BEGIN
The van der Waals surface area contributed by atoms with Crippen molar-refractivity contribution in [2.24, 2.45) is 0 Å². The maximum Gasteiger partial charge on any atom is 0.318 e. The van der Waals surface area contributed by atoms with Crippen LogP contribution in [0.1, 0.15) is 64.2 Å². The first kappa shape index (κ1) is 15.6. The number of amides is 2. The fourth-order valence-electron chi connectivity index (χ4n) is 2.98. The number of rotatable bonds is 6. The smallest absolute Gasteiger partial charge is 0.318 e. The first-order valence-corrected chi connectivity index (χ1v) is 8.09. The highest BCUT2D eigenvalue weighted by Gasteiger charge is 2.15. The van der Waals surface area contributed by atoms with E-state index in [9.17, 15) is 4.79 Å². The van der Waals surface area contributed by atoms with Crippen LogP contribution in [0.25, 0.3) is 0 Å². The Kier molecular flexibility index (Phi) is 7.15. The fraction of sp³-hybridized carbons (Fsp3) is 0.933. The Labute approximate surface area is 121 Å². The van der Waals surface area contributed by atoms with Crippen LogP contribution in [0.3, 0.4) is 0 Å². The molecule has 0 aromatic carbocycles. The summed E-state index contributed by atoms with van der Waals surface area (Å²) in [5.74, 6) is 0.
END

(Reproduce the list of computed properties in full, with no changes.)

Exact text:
The van der Waals surface area contributed by atoms with Crippen molar-refractivity contribution in [2.24, 2.45) is 0 Å². The maximum Gasteiger partial charge on any atom is 0.318 e. The van der Waals surface area contributed by atoms with Crippen LogP contribution in [0.1, 0.15) is 64.2 Å². The first kappa shape index (κ1) is 15.6. The number of amides is 2. The fourth-order valence-electron chi connectivity index (χ4n) is 2.98. The number of rotatable bonds is 6. The smallest absolute Gasteiger partial charge is 0.318 e. The first-order valence-corrected chi connectivity index (χ1v) is 8.09. The highest BCUT2D eigenvalue weighted by Gasteiger charge is 2.15. The van der Waals surface area contributed by atoms with E-state index in [9.17, 15) is 4.79 Å². The van der Waals surface area contributed by atoms with Crippen LogP contribution in [0.25, 0.3) is 0 Å². The Kier molecular flexibility index (Phi) is 7.15. The fraction of sp³-hybridized carbons (Fsp3) is 0.933. The Labute approximate surface area is 121 Å². The van der Waals surface area contributed by atoms with Crippen LogP contribution in [0.3, 0.4) is 0 Å². The molecule has 0 aromatic carbocycles. The summed E-state index contributed by atoms with van der Waals surface area (Å²) in [5.74, 6) is 0.